This is a case of a patient with progressive glaucoma resulting in advanced visual field loss whilst under care.
Glaucoma is the name given to a group of conditions which causes premature death of retinal ganglion cells (RGC) that make up the optic nerve. These cells modulate visual information and are the means of communication between the eye and the brain.
There are multiple factors that can lead to the development of glaucoma. However, lowering eye pressure seems to protect the RGC from rapid death.
As glaucoma develops, the patient loses vision. In most cases of glaucoma, the visual loss starts in the periphery and hence the patient is unaware of it as the brain is very good at filling in the missing bits of vision. It is often only when the disease is advanced that the patient becomes aware and as glaucoma related vision loss is not reversible, it leaves the patient with permanent vision loss which can be very disabling.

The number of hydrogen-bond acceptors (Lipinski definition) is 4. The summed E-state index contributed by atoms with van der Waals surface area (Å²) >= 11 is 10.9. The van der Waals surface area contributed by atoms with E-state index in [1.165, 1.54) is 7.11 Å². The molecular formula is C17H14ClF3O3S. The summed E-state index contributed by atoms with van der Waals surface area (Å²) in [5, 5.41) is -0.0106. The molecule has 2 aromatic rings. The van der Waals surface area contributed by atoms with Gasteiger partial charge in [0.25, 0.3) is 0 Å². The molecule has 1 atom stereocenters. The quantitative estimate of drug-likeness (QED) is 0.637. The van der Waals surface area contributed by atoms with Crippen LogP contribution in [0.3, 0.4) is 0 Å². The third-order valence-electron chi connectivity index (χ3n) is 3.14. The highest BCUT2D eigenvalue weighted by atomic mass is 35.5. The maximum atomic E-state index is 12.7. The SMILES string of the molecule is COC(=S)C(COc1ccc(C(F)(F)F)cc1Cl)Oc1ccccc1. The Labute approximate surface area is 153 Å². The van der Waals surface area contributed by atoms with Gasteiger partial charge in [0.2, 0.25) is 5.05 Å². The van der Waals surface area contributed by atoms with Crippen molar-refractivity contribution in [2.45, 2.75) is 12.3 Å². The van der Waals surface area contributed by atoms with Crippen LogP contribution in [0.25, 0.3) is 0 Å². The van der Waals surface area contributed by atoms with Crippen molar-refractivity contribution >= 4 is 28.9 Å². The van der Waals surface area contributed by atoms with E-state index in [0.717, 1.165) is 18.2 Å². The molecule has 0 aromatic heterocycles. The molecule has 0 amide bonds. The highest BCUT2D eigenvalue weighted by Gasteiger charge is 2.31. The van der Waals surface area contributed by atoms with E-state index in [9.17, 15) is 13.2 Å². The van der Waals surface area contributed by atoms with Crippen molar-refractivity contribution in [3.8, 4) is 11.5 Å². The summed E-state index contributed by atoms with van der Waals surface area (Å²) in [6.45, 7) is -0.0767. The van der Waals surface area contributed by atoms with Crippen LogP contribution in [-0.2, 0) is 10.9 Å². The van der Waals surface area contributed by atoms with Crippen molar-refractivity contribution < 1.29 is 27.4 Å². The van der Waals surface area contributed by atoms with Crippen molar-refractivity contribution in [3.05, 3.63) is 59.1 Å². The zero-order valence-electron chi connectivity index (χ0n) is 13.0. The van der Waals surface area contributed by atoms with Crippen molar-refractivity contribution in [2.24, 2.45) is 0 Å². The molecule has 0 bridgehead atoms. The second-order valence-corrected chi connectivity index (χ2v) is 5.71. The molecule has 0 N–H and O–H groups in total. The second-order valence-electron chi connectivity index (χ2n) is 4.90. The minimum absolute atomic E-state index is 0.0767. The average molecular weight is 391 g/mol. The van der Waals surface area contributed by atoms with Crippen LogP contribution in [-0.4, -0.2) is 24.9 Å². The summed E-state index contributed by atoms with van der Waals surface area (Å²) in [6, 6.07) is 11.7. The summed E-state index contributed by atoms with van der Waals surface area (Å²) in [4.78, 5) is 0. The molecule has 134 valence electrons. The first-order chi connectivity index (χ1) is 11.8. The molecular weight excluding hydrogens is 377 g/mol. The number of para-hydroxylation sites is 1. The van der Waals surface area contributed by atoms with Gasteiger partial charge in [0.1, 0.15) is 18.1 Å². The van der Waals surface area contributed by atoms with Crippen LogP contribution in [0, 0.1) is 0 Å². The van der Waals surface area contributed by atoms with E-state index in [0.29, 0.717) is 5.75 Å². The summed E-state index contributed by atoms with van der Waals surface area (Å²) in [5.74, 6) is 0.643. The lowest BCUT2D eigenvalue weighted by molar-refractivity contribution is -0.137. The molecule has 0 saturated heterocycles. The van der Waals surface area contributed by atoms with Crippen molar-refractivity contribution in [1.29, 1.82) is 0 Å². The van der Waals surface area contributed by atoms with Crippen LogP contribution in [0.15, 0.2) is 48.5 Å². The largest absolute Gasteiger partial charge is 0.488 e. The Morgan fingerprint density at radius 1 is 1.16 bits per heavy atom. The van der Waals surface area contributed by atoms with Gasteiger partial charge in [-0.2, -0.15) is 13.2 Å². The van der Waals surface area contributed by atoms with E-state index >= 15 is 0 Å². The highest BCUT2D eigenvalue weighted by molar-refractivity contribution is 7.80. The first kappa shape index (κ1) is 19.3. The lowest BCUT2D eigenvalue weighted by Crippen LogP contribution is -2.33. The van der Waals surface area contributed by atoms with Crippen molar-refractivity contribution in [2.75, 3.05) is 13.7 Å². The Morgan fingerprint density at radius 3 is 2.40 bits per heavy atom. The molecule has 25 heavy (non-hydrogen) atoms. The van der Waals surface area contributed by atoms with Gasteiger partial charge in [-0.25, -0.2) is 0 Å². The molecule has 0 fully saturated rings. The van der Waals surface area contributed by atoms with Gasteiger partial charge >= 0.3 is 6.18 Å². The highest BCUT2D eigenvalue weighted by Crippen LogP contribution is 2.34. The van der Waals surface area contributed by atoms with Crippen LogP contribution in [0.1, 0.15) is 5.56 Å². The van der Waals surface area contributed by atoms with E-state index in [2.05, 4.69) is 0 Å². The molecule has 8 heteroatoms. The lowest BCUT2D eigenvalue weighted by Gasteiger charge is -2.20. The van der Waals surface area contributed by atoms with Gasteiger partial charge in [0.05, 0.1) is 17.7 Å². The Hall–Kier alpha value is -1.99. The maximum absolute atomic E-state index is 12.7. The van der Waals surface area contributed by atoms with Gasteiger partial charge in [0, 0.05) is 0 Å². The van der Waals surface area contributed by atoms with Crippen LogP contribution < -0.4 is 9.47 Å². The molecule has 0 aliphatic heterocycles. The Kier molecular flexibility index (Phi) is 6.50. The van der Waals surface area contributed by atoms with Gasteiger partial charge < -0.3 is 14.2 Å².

When managing patients with glaucoma, we examine peripheral vision using a visual field test.
The charts below are from a patient whose glaucoma was sub-optimally managed. It shows what happens to the field of vision over time. White areas are those that are clearly seen and as the patient loses field of vision, the area becomes darker when testing.
The patient sought a second opinion from Mr Mohamed in 2007. After successful management requiring multiple glaucoma operations, the patient was able to maintain her level of vision.
Left Eye Visual Field from 2001 – 2007
Right Eye Visual Field from 2001 – 2007